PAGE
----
Great attitude for one's peace of mind, but not one conducive to progressing past that point. It's a personal choice; we gotta really want it -- or find and take some serious pro lessons -- to graduate to fast, fully planing jibes, especially as terrain builds and volume sinks. They don't get handed out free at the store for ordinary sailors like myself and, apparently, you.
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PeconicPuffin



Joined: 07 Jun 2004
Posts: 1203

PostPosted: Mon Sep 09, 2013 1:33 pm    Post subject: Reply with quote

B737 wrote:
im with ya monkey!
im totally ok with jibing to a stand still as long as i can sail off and not fall in! Smile
the speed will come later... maybe


Speed will not come later if the jibe you are developing is the low speed don't fall in jibe. Planing jibes require that you accelerate the board as you initiate the carve. It's unnerving at first, but necessary. If you are focused on managing your speed (ie not trying to go fast) you won't have enough board speed to flip and catch the sail while still planing. It's over.

Regarding speed: You need to be in control of the board. If you are going fast and the board is not in full control, you're either on too big a board for the conditions or need to work on your speed skills. If you're in a mad gust you can head upwind a bit to gain control (not to bleed speed) and then initiate your carve from the upwind reach. If you are lit and near tailwalking...that's not when you initiate a jibe.

Some people give up on the planing jibe. You can certainly enjoy windsurfing without it. But if you want to plane through them (it's great fun) you must get used to a little fear as you bear off...trying to accelerate, not slow down...and begin your carve. Rough water is not the best place to practice, but if that's what you have, then pick a path between the bumps, get your hips well forward and into the turn, and try to sit on your ankles (not really, but deep knee bending to the point that your eyes are at boom level or lower)will help you keep control as you shoot through chop.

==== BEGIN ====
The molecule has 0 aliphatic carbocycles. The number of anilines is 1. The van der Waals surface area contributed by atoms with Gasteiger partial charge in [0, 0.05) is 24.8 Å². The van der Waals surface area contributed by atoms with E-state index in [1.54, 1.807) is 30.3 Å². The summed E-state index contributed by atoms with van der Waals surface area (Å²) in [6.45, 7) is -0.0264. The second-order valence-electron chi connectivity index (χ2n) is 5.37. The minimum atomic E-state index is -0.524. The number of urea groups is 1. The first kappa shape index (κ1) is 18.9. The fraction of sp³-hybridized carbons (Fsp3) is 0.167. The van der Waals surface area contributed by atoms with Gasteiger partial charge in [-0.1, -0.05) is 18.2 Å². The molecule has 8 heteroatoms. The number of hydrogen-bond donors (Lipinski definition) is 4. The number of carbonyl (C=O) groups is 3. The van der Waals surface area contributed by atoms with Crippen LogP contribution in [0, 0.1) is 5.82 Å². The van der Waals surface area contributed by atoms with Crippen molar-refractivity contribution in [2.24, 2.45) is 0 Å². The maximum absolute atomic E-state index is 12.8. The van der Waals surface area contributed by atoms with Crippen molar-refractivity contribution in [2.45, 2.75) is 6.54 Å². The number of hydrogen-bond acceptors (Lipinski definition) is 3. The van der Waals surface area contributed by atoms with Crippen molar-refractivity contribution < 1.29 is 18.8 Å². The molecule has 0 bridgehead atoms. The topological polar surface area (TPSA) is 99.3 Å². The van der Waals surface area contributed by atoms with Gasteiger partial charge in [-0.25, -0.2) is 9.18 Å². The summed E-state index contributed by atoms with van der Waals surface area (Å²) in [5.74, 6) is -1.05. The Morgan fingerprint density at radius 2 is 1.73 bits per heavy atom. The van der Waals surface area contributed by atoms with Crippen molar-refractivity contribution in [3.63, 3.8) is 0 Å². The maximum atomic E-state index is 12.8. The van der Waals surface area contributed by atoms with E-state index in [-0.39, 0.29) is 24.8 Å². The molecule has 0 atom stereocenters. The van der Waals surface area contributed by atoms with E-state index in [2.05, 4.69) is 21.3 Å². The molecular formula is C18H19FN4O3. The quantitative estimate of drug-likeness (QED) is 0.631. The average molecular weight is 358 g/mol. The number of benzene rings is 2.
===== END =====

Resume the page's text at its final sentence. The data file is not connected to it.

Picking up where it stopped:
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http://www.peconicpuffin.com
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keycocker



Joined: 10 Jul 2005
Posts: 3206

PostPosted: Mon Sep 09, 2013 1:42 pm    Post subject: Reply with quote

If you are overpowered it is much more important to over sheet.
It helps also to head off partly before beginning the jibe.
On a downwind leg the pressure in tne sail eases off.
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watermonkey



Joined: 16 May 2003
Posts: 66

PostPosted: Mon Sep 09, 2013 5:44 pm    Post subject: Reply with quote

My goal is a planing exit...neglected to say that up front.

My assertion is that it makes more sense to get through a given step then add speed, rather than the other way around. Obviously, there's some minimal speed for a jibe to work at all (I'm talking powered, not light-wind), but I think that getting to max speed as a prerequisite for everything else is overkill and can be pretty counterproductive. Instead, you work your way up to it: setup, then setup with more speed; followed by entry, then entry with more speed; then... This incremental approach (skill, then speed) is standard stuff for pretty much anything else - I don't see why it wouldn't apply to this sport.
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isobars



Joined: 12 Dec 1999
Posts: 13801

PostPosted: Mon Sep 09, 2013 6:14 pm    Post subject: Reply with quote

It applies, but it's also all relative. A slower entry demands greater jibing skills because it is less tolerant of mistakes or lost speed. A jibe is an aggressive maneuver, in the sense that if we aren't committed to it, it's not going to happen regularly. Trying to stay dry is not conducive to learning to plane through jibes; like entering the deep end of the pool from the side, we're either in or we're out. Sticking a toe or a foot in neither counts nor helps in the deep end, and sailing upright, ready to abort to avoid a fall, neither counts nor helps much with learning to jibe.

Take the carve, for example. People often say -- correctly, I believe -- that until we can crank the board HARD through 180 degrees into a full in-the-face backwinded sail, we ain't ready to sweat the small stuff like sail handling and footwork. That's because unless we know how to jibe the board, there's no point jibing anything else.

Generally, people who can't go fast also lack confidence and skills important to planing through jibes. If we're out of control going in, this question arises: is it because even the good sailors would be out of control in those conditions, or is it because we're not yet a good sailor? The former was addressed by the Puffin; the latter means we should develop greater reaching skills before we should expect much jibing success.

A Gorge local who sailed short boards every windy summer day once asked me to teach him to jibe. I had to break it to him that he must learn to plane first; he'd sheet out and lose his plane every time he accidentally got planing. It frightened him.

Mike \m/